It is magical to watch the ebb and flow of farm activities throughout the season and the improvements in production annually. Last year was a big year from beginning to end. In 2017 we donated the most produce in five years and, for the first time, we distributed every month, January through December.
Our farm staff couldn’t have done this work without the help of our 2,600 volunteers who start out in the soggy days of April and work through the hot summer months into chilly October.
In 2017, we distributed our produce in Concord, Bedford, Devons, Maynard, Sudbury, Westford, Lowell, and Boston through partnerships with 13 hunger-relief organizations that distribute through meals, food pantries, and direct free markets.
Each year we build on the previous year’s experience to improve what we grow, how we grow it together with our volunteers, and how we distribute it through our partners to families in need.
The board and staff would like to express our sincere gratitude to all those supporters who have given generously and shared their time and talents in 2017.
A shark has to keep moving in order to survive. Without the constant stream of water, they suffocate and die. Likewise, millennials share a common inability to be at rest. We are a group of five Acton-Boxborough high school seniors who choose to farm, instead of occupying our minds with daytime television and outdated sitcoms. We call ourselves SHARK.
Farm Team is a program within Gaining Ground that brings together local high school-aged kids who have a genuine passion for being outside and getting their hands dirty. We hope to assist the farmers with the greatest amount of work possible. This means heading out to the farm every Tuesday and Thursday from 9:00 am to noon, rain or shine, throughout the summer.
Throughout my two visits to Gaining Ground, I have learned more about farming in the fields than I could have in two weeks in school. I have really learned farming isn’t all fun and games. There are tasks that will leave your sore for a week. After going through what these farmers do every day, I have newfound respect for everyone who chooses to work on a farm, especially when 100% of your produce goes to charity.
Thanks to the support of Patagonia Boston and a Patagonia Enviro Internship grant, I am grateful to be volunteering with the farm staff at Gaining Ground for four weeks this summer. Everywhere I turn I see signs of ecosystem health.
Everyone always talks about how high school is such a blur—a crazy, fun, busy blur. Upon graduating, we can confirm this. But there were the days where it all slowed down. On many of these days, we were on the farm.
Did you volunteer at Gaining Ground last year? If so, you were one of more than 3,000 volunteers who contributed to 7,500-plus hours of planting, weeding, watering, and carefully tending the rainbow of produce on Gaining Ground’s farm.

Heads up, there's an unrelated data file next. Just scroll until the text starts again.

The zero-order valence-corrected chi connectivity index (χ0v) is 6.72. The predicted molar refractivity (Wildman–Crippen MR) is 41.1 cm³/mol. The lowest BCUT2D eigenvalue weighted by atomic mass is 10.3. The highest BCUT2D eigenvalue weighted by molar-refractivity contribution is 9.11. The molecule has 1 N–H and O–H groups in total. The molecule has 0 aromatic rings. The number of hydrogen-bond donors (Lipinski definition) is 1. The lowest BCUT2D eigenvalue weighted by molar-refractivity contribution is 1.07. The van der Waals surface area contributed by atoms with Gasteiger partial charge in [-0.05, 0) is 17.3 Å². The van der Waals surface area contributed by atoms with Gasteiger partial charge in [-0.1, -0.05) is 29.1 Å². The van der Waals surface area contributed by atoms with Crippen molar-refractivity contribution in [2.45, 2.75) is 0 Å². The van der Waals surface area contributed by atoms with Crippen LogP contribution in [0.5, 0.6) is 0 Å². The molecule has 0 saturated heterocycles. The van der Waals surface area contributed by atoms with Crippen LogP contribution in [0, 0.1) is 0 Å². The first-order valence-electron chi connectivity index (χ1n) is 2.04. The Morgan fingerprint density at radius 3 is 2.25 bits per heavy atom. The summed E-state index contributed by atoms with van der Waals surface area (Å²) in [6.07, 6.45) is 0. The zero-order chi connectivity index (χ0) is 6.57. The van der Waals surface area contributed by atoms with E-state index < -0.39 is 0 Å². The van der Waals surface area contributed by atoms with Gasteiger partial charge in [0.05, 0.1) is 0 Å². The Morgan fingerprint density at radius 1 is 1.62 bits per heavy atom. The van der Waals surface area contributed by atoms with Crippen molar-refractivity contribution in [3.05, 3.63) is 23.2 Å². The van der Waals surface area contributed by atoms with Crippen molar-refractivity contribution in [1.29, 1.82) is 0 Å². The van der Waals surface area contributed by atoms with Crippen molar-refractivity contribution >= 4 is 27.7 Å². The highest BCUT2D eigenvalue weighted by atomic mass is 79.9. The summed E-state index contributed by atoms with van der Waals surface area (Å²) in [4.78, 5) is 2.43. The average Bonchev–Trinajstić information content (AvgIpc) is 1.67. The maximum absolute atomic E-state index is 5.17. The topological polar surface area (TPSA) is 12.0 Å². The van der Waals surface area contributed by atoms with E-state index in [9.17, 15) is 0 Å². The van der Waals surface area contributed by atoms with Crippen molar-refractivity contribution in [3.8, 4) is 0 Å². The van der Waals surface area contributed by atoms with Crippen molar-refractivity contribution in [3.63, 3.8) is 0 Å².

How fortunate we are that Liza Connolly, chef and co-founder of Kids Cooking Green, has volunteered to pick up and help prepare our produce weekly during this fall’s pilot partnership program with Waltham Boys and Girls Club (WBGC). With a mission to inspire youth to reach their full potential, WBGC offers a welcoming space weekdays and holidays for athletics, creativity, social recreation, and community service. These activities require energy fueled by good food, yet for many of its members, hunger and nutrition are a daily challenge.
Why do I volunteer at Gaining Ground? Interesting question. I started there because I was looking for a way to be useful in this world. I stayed because I get more than I give.
The Board and Staff would like to express our sincere gratitude to all those supporters who have given generously and shared their time and talents with Gaining Ground this season.
The first time I visited Gaining Ground I was in third grade with a school group. I was really impressed by the selflessness of the farmers: growing so much organic food, to then donate to charity. I had been looking for ways to positively influence those in need, and I decided that this was a great way to do so because I would be able to help others, while working and having fun.
For farms, winter means more time to plan, and this year’s focus has been to streamline our volunteer sign-up process. We want our volunteers to spend less time in their planning and more enjoyable time in the planting and harvesting.
The Board and Staff would like to express our sincere gratitude to all those supporters who have given generously and shared their time and talents with Gaining Ground through the winter and early spring in 2016.
Everyone has a food story. It just seems to take a little talking to learn it. Working with Gaining Ground volunteers over the years, I have heard many stories that I collected like slips of paper. It was just this year that I realized how these food stories come from all types of people. There was the woman who remembered the house made of pole beans her dad built her when she was small. There was mint that a third grade boy recognized because he and his dad stop to visit a patch every time they walk their dog. There are nostalgic descriptions of grandmothers’ gardens and the gardens of mothers and fathers vivid with vegetables even though some were planted fifty years ago. And, of course, there are the gardens growing at homes this season, with their woodchuck stories and their memorable one-strawberry harvests. There are always tales of the delicious meals made, too. Telling stories provides an easy way for everyone working to join in the conversation of favorite ways to use, eat, and preserve.